Sometimes a car is not just a car

Ever since Liz Gannes reported about Google’s new self driving car, I have been actively thinking about its impact on the auto-business, economics of mobility and the idea of car ownership in a world full of sensors, networks and automation. I scribbled some of thoughts on a piece of paper and turned this into a column for the upcoming issue of FastCompany. “The Model T may have been fairly unexciting from an aesthetic design perspective (much like this first Google car), but it changed human potential forever.” I hope you find some time to read the full column.

Photo of Google Driverless Car courtesy of Recode.

Irony of “takes” and rushed laziness

Annie Lowrey in a provocative post for the New York magazine — Why disruptors are always white guys — points out that in “today’s media economy, we’re facing the “think entrepreneur, think white dude” problem.” She was responding to a gushing piece in the bible of vapidity Vanity Fair, which resides in a very monochromatic and antiquated society. Lowrey further writes that “there’s the problem of white dudes disproportionately being encouraged to and supported in founding businesses, a phenomenon that feeds into the first problem — of there simply being more white-dude founders, full stop.”  The piece is ironic in more ways than one.

By repeating the “band of brothers” narrative perpetuated by the “brothers” she is inadvertently reinforcing the same charges she levies on others can be applied to Lowrey and this very piece. She safely ignored some minority media disrupters including two guys who arguably set the template for the Internet-native media company. Rafat Ali with PaidContent was the first to breakout and set-up shop. In 2006, I started my company. And two of us were not the only one.

There are other female media pioneers — my good friend Lisa Sugar (who along side hubby Brian Sugar) started PopSugar. Maggie Mason was working on Mighty Girl long before many could even spell blog! Sugar has established a business that rivals Code Nast in many ways — and yet, there is hardly a mention.  A simple Google search should have surfaced these details. Perhaps, old establishments like New York magazine still have the good old Lexis Nexis for historical research. Hell, even a Wikipedia search would have done the job.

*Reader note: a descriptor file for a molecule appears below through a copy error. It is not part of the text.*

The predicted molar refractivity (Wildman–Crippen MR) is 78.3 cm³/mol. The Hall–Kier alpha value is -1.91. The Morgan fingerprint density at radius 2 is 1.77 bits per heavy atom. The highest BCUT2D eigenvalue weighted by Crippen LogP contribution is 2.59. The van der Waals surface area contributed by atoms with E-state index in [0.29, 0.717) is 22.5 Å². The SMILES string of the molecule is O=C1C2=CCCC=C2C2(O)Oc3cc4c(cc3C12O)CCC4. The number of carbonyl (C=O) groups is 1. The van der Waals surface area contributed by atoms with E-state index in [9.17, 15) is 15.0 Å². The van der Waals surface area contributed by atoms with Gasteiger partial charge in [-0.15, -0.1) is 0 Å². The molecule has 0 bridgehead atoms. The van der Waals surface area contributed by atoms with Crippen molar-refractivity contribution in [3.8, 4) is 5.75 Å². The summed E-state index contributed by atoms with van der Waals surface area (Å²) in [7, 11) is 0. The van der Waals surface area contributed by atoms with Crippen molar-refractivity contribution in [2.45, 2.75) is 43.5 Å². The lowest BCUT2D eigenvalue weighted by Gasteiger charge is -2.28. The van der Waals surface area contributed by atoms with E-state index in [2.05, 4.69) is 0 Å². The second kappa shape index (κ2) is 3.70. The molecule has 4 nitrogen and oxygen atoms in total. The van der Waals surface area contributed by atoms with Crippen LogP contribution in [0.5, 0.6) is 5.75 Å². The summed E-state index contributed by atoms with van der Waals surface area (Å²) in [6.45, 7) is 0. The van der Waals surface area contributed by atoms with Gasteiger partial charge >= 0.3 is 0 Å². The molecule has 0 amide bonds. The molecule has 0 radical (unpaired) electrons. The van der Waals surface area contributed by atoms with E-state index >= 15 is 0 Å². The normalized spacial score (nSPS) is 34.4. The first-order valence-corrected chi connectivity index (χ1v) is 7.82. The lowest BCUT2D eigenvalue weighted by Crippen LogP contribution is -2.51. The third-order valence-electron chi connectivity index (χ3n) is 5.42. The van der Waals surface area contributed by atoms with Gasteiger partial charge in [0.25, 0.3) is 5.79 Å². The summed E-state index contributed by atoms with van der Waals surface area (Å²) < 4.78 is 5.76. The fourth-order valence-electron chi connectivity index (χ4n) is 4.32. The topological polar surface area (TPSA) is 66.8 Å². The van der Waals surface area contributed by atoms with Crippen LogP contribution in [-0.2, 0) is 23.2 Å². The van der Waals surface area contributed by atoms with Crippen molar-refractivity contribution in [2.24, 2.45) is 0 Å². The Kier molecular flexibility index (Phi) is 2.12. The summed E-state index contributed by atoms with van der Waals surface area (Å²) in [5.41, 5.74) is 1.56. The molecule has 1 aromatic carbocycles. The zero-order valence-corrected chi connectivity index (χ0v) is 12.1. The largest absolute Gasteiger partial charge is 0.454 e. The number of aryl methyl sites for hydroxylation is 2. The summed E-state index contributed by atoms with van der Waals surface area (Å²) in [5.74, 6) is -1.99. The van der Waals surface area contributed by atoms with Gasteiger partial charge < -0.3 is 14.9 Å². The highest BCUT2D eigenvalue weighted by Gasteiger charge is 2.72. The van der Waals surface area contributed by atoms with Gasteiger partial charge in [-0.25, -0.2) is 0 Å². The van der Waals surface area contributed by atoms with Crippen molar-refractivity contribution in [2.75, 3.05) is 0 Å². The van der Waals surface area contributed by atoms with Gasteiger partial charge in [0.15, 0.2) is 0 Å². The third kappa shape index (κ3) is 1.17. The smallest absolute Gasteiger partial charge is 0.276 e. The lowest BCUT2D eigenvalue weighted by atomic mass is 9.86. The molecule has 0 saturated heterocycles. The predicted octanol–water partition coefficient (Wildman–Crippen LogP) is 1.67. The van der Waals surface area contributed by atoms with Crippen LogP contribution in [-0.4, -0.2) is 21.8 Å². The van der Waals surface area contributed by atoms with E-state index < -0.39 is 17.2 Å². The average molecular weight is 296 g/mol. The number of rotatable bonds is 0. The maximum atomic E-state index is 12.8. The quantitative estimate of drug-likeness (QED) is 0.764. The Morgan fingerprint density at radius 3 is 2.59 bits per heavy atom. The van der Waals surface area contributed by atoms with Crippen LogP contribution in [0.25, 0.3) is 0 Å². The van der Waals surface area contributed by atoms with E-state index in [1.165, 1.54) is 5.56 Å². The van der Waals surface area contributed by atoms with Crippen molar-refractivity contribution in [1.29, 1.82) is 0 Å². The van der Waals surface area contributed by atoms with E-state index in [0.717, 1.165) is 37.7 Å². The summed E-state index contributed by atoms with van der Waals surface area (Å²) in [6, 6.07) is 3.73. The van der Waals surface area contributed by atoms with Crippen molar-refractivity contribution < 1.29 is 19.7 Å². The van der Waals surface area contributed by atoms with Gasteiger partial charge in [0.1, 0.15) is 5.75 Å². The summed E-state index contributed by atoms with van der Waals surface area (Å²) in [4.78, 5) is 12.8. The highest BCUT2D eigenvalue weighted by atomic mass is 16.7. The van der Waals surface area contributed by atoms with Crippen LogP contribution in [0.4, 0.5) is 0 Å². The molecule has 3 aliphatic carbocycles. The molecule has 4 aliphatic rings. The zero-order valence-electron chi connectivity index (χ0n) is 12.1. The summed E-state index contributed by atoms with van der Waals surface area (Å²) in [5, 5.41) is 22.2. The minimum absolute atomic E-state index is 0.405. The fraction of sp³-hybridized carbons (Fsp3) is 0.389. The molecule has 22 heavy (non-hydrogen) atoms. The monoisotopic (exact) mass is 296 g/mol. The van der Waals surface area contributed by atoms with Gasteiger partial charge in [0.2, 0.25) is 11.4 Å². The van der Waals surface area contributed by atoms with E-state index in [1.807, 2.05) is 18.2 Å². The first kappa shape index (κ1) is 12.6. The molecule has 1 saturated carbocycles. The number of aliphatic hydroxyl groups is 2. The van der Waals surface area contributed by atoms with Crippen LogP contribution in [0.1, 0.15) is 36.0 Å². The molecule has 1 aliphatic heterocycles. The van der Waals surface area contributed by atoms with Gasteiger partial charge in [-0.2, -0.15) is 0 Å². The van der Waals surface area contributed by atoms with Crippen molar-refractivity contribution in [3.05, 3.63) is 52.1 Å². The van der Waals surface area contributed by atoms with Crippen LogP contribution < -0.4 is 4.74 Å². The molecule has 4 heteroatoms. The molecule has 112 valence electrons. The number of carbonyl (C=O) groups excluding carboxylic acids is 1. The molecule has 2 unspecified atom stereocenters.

To be fair, I shouldn’t entirely blame Lowrey — and instead factor in the process of writing and publishing in the era if hypermedia. The rush to publish online without as much taking a deep breath and taking time to research and develop a “take” is what I believe is the core of the problem.

Before I go, the article only refreshed what has been in the back of my mind: unspoken reality of postindustrial society the color and gender divide in society is not obvious or overt. It is ambient. Like carbon monoxide it is invisible and deadly. Sadly, it is not going to change anytime soon!

7 Must Read Articles about Apple Smartwatch

It will be a long time — March 2015 perhaps — before you and your better half will be able to try out Apple’s entry into the fast-fashion business with the Apple Watch. I am in the camp of skeptics till proven otherwise — mostly because I find many flaws with the device, think of it as incomplete and behavior challenged first version. If I am wrong, the Internet will remind me — it always does have a way of making you look like a fool (or smart).

Still, that hasn’t prevented people from writing about the Apple Watch. The Apple PR machine is still as effective as ever. Here are seven articles which I think are intelligent, eloquent and worth your attention. 

  • Vanessa Friedman, fashion editor of The New York Times asks the question, does the Apple Watch look good? and offers a fashion point of view. “It makes you reimagine what a watch that you might wear everyday should do. It speaks the visual language of ye olde-fashioned watches,” she writes, pointing out the irony of it all. 
  • The New York magazine’s Kevin Roose writes about the subliminal things Apple will do to make you buy its smart watch. He points out that “Apple gadgets have always been, and will always be, pure fetish objects” and that is what it has going for the Watch.